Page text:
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Thread: Stanley garage door opener misbehaving

  1. #1
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    Stanley garage door opener misbehaving

    We have a Stanley screw-type garage door opener installed around 1997 so it doesn't owe us anything. It opens perfectly, no issues. Closing is an issue. If i push and immediately release one of the buttons (there are two) the door may close a few inches and usually just stops. Push the botton again and it'll open all the way unless I push the button again to stop it. If I push and hold the button the door will close all the way. My first though was the photo beam but I can stop the door from opening all the way by pushing the button. In the past if the door reverses due to an obstruction, it would open all the way. I could get universal photo beam replacements but would like to verify that is indeed the problem first. I thought about jumpering the wires from the photo beam to the operating head long enough to confirm or eliminate but not sure how. Does anyone have a thought? Thanks for any input.

  2. #2
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    Unless it's grossly miss-wired, the photo beam should make a closing door reverse and will do nothing to an opening door. Your symptoms sound more like a force sensor tripping intermittently: possibly the door is opening a few inches too far and hanging up at the start of the close cycle. I'd unhook the opener and see how much force is required to open/close the door manually, could just need a spring adjustment/replacement.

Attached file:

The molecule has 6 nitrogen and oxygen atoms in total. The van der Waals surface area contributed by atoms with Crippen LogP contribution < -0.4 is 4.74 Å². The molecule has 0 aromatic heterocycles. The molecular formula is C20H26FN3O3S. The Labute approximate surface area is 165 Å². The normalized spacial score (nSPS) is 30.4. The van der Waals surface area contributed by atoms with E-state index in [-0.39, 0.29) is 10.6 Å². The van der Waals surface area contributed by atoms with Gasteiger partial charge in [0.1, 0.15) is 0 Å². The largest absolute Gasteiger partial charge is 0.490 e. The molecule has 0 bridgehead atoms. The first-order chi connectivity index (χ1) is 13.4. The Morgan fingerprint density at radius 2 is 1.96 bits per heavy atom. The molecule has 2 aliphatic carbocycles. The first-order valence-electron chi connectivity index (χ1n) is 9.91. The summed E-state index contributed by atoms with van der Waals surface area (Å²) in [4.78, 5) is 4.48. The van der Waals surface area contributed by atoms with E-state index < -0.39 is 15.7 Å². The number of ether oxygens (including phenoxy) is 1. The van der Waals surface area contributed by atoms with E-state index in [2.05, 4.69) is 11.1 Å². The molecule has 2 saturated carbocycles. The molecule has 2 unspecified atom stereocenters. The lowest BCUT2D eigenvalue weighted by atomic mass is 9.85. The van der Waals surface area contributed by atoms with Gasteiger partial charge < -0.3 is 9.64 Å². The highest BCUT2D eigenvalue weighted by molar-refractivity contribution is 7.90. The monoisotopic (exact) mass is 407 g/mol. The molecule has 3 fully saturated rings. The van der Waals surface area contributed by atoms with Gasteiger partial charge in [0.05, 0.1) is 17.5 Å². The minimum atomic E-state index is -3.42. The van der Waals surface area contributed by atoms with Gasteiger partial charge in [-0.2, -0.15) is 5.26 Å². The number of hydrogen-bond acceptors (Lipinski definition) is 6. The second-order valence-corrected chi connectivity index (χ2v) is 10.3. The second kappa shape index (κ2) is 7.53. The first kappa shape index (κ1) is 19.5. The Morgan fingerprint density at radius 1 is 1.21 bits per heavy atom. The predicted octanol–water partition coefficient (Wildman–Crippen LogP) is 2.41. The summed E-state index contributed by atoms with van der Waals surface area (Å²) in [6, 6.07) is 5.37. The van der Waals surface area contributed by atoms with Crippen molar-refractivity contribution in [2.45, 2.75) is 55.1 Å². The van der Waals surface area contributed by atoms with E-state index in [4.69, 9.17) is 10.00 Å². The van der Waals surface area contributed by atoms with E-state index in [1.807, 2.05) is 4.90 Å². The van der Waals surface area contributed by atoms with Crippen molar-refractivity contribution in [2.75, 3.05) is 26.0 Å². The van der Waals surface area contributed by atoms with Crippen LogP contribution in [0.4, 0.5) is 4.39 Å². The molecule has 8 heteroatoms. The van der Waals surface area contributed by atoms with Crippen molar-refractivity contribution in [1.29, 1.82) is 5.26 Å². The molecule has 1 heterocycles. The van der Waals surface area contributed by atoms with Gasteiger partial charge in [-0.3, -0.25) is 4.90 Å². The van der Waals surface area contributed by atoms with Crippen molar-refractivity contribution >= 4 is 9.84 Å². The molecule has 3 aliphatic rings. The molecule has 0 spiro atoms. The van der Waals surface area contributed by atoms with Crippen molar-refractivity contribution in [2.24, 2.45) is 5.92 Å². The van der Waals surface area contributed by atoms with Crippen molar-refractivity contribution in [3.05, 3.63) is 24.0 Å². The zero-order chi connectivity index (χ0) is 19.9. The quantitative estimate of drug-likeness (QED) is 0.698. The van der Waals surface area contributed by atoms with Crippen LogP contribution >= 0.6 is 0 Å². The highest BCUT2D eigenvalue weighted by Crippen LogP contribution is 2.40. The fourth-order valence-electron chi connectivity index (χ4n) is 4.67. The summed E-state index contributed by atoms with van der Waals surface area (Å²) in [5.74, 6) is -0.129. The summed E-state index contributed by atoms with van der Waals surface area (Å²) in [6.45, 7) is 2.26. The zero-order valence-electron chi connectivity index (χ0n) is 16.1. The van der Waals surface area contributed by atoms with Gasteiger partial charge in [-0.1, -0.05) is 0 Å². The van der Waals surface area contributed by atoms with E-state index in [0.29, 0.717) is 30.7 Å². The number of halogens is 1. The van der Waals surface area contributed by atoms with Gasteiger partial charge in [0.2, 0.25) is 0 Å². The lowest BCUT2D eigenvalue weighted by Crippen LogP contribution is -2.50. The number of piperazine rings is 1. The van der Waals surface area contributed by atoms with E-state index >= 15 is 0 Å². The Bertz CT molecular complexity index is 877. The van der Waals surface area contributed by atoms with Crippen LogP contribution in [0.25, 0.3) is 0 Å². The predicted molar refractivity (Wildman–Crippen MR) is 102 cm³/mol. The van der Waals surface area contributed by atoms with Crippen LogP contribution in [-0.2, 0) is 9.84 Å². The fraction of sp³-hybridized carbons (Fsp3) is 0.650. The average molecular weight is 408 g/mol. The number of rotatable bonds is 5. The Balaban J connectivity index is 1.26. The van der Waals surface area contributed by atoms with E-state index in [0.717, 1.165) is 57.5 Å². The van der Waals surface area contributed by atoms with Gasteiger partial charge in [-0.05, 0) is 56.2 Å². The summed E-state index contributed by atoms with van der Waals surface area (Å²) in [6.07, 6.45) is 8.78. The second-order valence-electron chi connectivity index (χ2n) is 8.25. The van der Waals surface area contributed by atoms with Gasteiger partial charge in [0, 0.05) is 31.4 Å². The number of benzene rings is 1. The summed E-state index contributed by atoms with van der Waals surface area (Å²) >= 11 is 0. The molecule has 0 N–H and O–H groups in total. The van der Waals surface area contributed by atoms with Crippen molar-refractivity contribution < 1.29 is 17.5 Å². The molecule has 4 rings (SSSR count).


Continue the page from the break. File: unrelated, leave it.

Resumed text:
Or the poor bugger is just way overdue for replacement.
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  3. #3
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    I am not sure if you model has indicator lights on the photo eye and laser. Modern ones show a green light when they are aligned. They are the first thing I check. 2nd I pull the disconnect cord and try the door without the opener and vice versa. If both work smoothly I reconnect the door to the trolly and experiment with the travel and force adjustments. Some old openers become very finicky.
    Last edited by Maurice Mcmurry; 06-23-2022 at 9:35 AM. Reason: caps
    Best Regards, Maurice

  4. #4
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    You can buy replacement parts for garage doors in Lowes. There are two in our rental house that weren't working when we bought the house. I replaced all the rollers on both doors because neither operated easily. I had to replace 1 out of 4 of the springs. I put those replacement parts in when I remounted the doors after having them down to revarnish.

    I bought one OE remote, and one aftermarket. The aftermarket one never worked right, but the original equipment one did, so I ordered another one of those. In the drawers in that garage I found two wall mount keyboards, and both of those worked. I mounted them on the outside door jambs for renters to use.

    One opener was from the late 90's, and the other 2003. They both work fine now. I did pull the wires out of the flimsy sockets on the motor head, and put some conductive grease in them, and had to reset the eyes to communicate.

    I was about to toss both of them to start with, but they have not stuttered since I did that simple work on them.

  5. #5
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    My door had this same problem. The wall switch turned out to be the culprit. Mine is 3 years younger than yours.

  6. #6
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    Lots of good things to check here, thanks to everyone. I'll report back if I'm able to solve the mystery. It's not urgent because I am able to close the door by holding the switch but closing with a remote doesn't work. It'd be nice if things work as they're supposed to.
    Last edited by Curt Harms; 06-23-2022 at 8:18 AM.

  7. #7
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    Quote Originally Posted by Curt Harms View Post
    . It's not urgent because I am able to close the door by holding the switch but closing with a remote doesn't work. .